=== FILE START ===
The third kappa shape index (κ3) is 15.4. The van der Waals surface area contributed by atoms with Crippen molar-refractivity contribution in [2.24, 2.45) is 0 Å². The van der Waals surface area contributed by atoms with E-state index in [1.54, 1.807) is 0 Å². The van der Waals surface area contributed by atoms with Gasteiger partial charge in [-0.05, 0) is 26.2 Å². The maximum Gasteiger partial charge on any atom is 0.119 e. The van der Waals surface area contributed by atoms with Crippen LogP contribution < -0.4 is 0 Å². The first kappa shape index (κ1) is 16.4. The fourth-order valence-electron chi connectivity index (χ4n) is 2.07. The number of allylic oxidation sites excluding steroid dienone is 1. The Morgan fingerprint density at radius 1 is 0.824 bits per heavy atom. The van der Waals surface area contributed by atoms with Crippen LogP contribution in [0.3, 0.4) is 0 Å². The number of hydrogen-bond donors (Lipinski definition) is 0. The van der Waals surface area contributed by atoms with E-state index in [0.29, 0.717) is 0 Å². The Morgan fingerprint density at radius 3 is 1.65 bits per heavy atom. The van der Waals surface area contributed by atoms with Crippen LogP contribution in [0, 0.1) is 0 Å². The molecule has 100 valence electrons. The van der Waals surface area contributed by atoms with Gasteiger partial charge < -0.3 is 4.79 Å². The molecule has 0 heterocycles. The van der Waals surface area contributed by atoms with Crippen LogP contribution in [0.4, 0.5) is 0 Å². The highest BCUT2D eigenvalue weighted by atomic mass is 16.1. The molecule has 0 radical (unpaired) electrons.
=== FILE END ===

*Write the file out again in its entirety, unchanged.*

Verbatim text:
The third kappa shape index (κ3) is 15.4. The van der Waals surface area contributed by atoms with Crippen molar-refractivity contribution in [2.24, 2.45) is 0 Å². The van der Waals surface area contributed by atoms with E-state index in [1.54, 1.807) is 0 Å². The van der Waals surface area contributed by atoms with Gasteiger partial charge in [-0.05, 0) is 26.2 Å². The maximum Gasteiger partial charge on any atom is 0.119 e. The van der Waals surface area contributed by atoms with Crippen LogP contribution < -0.4 is 0 Å². The first kappa shape index (κ1) is 16.4. The fourth-order valence-electron chi connectivity index (χ4n) is 2.07. The number of allylic oxidation sites excluding steroid dienone is 1. The Morgan fingerprint density at radius 1 is 0.824 bits per heavy atom. The van der Waals surface area contributed by atoms with Crippen LogP contribution in [0.3, 0.4) is 0 Å². The number of hydrogen-bond donors (Lipinski definition) is 0. The van der Waals surface area contributed by atoms with E-state index in [0.29, 0.717) is 0 Å². The Morgan fingerprint density at radius 3 is 1.65 bits per heavy atom. The van der Waals surface area contributed by atoms with Crippen LogP contribution in [0, 0.1) is 0 Å². The molecule has 100 valence electrons. The van der Waals surface area contributed by atoms with Gasteiger partial charge < -0.3 is 4.79 Å². The molecule has 0 heterocycles. The van der Waals surface area contributed by atoms with Crippen LogP contribution in [0.4, 0.5) is 0 Å². The highest BCUT2D eigenvalue weighted by atomic mass is 16.1. The molecule has 0 radical (unpaired) electrons.